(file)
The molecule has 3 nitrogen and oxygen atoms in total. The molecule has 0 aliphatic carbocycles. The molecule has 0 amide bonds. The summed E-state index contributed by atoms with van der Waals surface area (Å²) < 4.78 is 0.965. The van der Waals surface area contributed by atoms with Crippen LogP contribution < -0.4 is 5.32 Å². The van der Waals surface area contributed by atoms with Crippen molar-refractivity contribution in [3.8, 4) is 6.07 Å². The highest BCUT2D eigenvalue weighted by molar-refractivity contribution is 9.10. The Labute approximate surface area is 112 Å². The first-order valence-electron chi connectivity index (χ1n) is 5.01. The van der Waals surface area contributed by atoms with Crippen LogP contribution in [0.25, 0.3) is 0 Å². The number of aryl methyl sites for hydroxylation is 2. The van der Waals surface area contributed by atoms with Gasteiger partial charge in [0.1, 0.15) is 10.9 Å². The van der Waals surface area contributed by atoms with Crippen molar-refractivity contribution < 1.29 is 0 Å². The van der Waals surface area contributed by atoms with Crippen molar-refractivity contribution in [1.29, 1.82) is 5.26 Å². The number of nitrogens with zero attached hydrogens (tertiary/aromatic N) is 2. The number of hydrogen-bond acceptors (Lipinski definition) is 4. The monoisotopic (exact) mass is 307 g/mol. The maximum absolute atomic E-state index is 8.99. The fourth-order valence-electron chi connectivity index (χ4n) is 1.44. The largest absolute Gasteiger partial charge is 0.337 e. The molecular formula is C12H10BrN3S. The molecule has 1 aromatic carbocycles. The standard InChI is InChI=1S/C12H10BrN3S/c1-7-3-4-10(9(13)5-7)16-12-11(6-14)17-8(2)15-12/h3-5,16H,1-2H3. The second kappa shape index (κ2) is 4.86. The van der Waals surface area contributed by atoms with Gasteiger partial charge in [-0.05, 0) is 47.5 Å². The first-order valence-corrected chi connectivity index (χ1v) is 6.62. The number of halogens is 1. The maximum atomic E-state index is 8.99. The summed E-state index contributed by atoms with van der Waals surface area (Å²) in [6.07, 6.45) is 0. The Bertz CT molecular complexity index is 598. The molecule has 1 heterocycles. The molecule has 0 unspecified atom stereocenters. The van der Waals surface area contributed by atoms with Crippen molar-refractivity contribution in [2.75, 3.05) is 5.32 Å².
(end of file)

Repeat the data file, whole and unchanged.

The molecule has 3 nitrogen and oxygen atoms in total. The molecule has 0 aliphatic carbocycles. The molecule has 0 amide bonds. The summed E-state index contributed by atoms with van der Waals surface area (Å²) < 4.78 is 0.965. The van der Waals surface area contributed by atoms with Crippen LogP contribution < -0.4 is 5.32 Å². The van der Waals surface area contributed by atoms with Crippen molar-refractivity contribution in [3.8, 4) is 6.07 Å². The highest BCUT2D eigenvalue weighted by molar-refractivity contribution is 9.10. The Labute approximate surface area is 112 Å². The first-order valence-electron chi connectivity index (χ1n) is 5.01. The van der Waals surface area contributed by atoms with Crippen LogP contribution in [0.25, 0.3) is 0 Å². The number of aryl methyl sites for hydroxylation is 2. The van der Waals surface area contributed by atoms with Gasteiger partial charge in [0.1, 0.15) is 10.9 Å². The van der Waals surface area contributed by atoms with Crippen molar-refractivity contribution < 1.29 is 0 Å². The van der Waals surface area contributed by atoms with Crippen molar-refractivity contribution in [1.29, 1.82) is 5.26 Å². The number of nitrogens with zero attached hydrogens (tertiary/aromatic N) is 2. The number of hydrogen-bond acceptors (Lipinski definition) is 4. The monoisotopic (exact) mass is 307 g/mol. The maximum absolute atomic E-state index is 8.99. The fourth-order valence-electron chi connectivity index (χ4n) is 1.44. The largest absolute Gasteiger partial charge is 0.337 e. The molecular formula is C12H10BrN3S. The molecule has 1 aromatic carbocycles. The standard InChI is InChI=1S/C12H10BrN3S/c1-7-3-4-10(9(13)5-7)16-12-11(6-14)17-8(2)15-12/h3-5,16H,1-2H3. The second kappa shape index (κ2) is 4.86. The van der Waals surface area contributed by atoms with Gasteiger partial charge in [-0.05, 0) is 47.5 Å². The first-order valence-corrected chi connectivity index (χ1v) is 6.62. The number of halogens is 1. The maximum atomic E-state index is 8.99. The summed E-state index contributed by atoms with van der Waals surface area (Å²) in [6.07, 6.45) is 0. The Bertz CT molecular complexity index is 598. The molecule has 1 heterocycles. The molecule has 0 unspecified atom stereocenters. The van der Waals surface area contributed by atoms with Crippen molar-refractivity contribution in [2.75, 3.05) is 5.32 Å².